Mutual fund fees drive me nuts.

I don't begrudge the fund companies their profits. Some of my best friends work for mutual fund firms, and I want them to continue to get paid on time. Heck, I worked for one myself for eight years and still have fond feelings for the place. And for the money they paid me, much of which came from mutual fund management fees.

But, sometimes, things just get out of hand.

The fee menu
Fund fees fall into three categories: fees that pay the manager, fees that pay the fund's expenses, and fees that pay the people who sold you the fund. The expenses and management fees work pretty much as you'd expect. Fees on index funds are low. Fees on funds that buy mostly large-cap blue chips, such as ExxonMobil (NYSE: XOM) and Microsoft (Nasdaq: MSFT), are higher, and fees on funds that unearth obscure small-cap or foreign gems are higher still. These fees go toward running the fund.

It's that last category -- paying the people who sold you the fund -- that drives me nuts. When you buy shares of some mutual funds, your broker or investment professional gets paid by the fund. In turn, the fund docks you to cover those costs.

These fees come in several flavors. You may pay an upfront commission, called a load. You might also pay an ongoing "trailer" that the broker gets as long as you keep your assets in the fund, paid through a 12b-1 fee. I've ranted before about loads and 12b-1 fees, but here's my beef in a nutshell: These fees are a significant damper on your returns, often outweigh the value of the advice you get, and usually are not justified by the fund's performance. In other words, with a tiny bit of effort on your part, you can usually do better elsewhere.

To be fair, it's not always true that broker-sold funds are a terrible deal. Every time I write about those fees, I get emails from folks who have invested in products from companies like BlackRock (NYSE: BLK) or American Funds and are happy with their returns. I also hear from investment professionals who feel they deserve the money they make from fund fees.

Fair enough: If you (or your clients) are beating the leading index funds net of those fees, then I'm willing to concede that you (or they) might be getting value for that money. But it can be an awful lot of money -- often 5% or more of your initial investment, plus that ongoing extra charge -- and the best broker-sold funds have to work extra hard to generate the outsized returns needed to justify those fees year in and year out.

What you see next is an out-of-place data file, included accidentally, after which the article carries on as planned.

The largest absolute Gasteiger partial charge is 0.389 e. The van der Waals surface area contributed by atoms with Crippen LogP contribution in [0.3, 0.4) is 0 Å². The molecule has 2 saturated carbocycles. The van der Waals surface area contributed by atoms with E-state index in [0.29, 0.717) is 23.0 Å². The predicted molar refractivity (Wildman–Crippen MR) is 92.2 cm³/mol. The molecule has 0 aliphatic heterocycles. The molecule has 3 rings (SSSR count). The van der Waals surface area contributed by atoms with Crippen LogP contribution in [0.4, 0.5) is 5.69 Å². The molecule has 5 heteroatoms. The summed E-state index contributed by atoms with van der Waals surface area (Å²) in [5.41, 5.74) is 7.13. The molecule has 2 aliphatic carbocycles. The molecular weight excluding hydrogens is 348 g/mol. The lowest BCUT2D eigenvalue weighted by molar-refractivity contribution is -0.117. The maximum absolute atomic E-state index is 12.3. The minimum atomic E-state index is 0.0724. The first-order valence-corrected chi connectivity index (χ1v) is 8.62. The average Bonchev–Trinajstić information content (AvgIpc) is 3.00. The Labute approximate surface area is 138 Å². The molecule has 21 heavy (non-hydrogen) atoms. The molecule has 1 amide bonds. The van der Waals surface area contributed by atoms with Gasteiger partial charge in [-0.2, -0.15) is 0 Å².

Fees aside, earning those outsized returns sounds great, doesn't it? What if you could get one of those funds without having to pay the fat fees?

Finding the discounts
The team at the Motley Fool Champion Funds newsletter generally avoids reviewing funds with loads, as they just aren't competitive with the great no-load funds identified by the team every month. But in this month's issue, available online at 4 p.m. today, lead advisor Amanda Kish takes a close look at four terrific, well-run load funds that are worth serious consideration -- if you can get them without having to pay the loads.

One of Amanda's choices is the stalwart American Funds Fundamental Investors Fund (ANCFX). This old-school, bottom-up stock picker, with big holdings in blue chips like Nokia (NYSE: NOK), Merck (NYSE: MRK), and AT&T (NYSE: T), has returned a very sweet average of 16.46% over the last five years, even after taking into account its hefty 5.75% upfront sales charge.

If you could skip all or part of that load, whether by investing a larger amount (the more you invest, the lower the load) or by investing in the fund through a 401(k) or 403(b) plan, you would boost your long-term performance significantly.

Intrigued? If you'd like to see Amanda's other three choices (two of which are great global funds, for those of you looking to boost your international exposure), help yourself to a free, 30-day trial of the Fool's Champion Funds newsletter service. Your free trial gives you full access to everything the service has to offer, including this month's issue, in-depth commentary and analysis, fund recommendations, and much more. There's no obligation to subscribe.

Fool contributor John Rosevear does not own shares of any of the companies mentioned, and he definitely doesn't own any funds with 12b-1 fees. Microsoft is an Inside Value recommendation. The Motley Fool's disclosure policy is high class and free of charge.